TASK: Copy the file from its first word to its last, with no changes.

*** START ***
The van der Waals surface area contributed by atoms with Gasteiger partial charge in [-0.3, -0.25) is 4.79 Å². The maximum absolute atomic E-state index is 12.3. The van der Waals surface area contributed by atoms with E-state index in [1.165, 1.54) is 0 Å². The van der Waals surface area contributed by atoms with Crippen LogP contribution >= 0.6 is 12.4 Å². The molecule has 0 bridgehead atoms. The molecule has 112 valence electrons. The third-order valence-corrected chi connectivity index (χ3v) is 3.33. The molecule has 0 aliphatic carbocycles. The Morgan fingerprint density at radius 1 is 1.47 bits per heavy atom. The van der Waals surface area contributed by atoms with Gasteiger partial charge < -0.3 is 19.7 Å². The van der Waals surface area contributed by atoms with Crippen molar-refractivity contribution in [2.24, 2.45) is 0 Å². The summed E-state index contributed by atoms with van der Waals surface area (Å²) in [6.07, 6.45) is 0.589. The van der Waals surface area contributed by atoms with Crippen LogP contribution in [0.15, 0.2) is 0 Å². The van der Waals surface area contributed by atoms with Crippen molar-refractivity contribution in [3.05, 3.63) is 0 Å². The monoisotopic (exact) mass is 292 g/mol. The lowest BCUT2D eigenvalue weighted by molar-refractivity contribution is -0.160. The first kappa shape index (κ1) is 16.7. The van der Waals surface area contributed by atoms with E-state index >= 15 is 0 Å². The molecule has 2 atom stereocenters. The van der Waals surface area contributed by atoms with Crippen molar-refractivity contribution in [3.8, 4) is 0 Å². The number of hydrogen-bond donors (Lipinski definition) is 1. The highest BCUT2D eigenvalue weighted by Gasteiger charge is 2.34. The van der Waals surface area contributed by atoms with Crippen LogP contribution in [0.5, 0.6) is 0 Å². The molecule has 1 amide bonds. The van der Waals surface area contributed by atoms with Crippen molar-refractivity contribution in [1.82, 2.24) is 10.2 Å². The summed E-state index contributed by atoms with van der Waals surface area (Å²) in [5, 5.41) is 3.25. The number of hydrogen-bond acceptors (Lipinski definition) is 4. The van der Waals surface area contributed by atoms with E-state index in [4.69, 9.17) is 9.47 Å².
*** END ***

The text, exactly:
The van der Waals surface area contributed by atoms with Gasteiger partial charge in [-0.3, -0.25) is 4.79 Å². The maximum absolute atomic E-state index is 12.3. The van der Waals surface area contributed by atoms with E-state index in [1.165, 1.54) is 0 Å². The van der Waals surface area contributed by atoms with Crippen LogP contribution >= 0.6 is 12.4 Å². The molecule has 0 bridgehead atoms. The molecule has 112 valence electrons. The third-order valence-corrected chi connectivity index (χ3v) is 3.33. The molecule has 0 aliphatic carbocycles. The Morgan fingerprint density at radius 1 is 1.47 bits per heavy atom. The van der Waals surface area contributed by atoms with Gasteiger partial charge < -0.3 is 19.7 Å². The van der Waals surface area contributed by atoms with Crippen molar-refractivity contribution in [2.24, 2.45) is 0 Å². The summed E-state index contributed by atoms with van der Waals surface area (Å²) in [6.07, 6.45) is 0.589. The van der Waals surface area contributed by atoms with Crippen LogP contribution in [0.15, 0.2) is 0 Å². The van der Waals surface area contributed by atoms with Crippen molar-refractivity contribution in [3.05, 3.63) is 0 Å². The monoisotopic (exact) mass is 292 g/mol. The lowest BCUT2D eigenvalue weighted by molar-refractivity contribution is -0.160. The first kappa shape index (κ1) is 16.7. The van der Waals surface area contributed by atoms with E-state index >= 15 is 0 Å². The molecule has 2 atom stereocenters. The van der Waals surface area contributed by atoms with Crippen molar-refractivity contribution in [3.8, 4) is 0 Å². The number of hydrogen-bond donors (Lipinski definition) is 1. The highest BCUT2D eigenvalue weighted by Gasteiger charge is 2.34. The van der Waals surface area contributed by atoms with Crippen LogP contribution in [0.5, 0.6) is 0 Å². The molecule has 1 amide bonds. The van der Waals surface area contributed by atoms with Crippen molar-refractivity contribution in [1.82, 2.24) is 10.2 Å². The summed E-state index contributed by atoms with van der Waals surface area (Å²) in [5, 5.41) is 3.25. The number of hydrogen-bond acceptors (Lipinski definition) is 4. The van der Waals surface area contributed by atoms with E-state index in [4.69, 9.17) is 9.47 Å².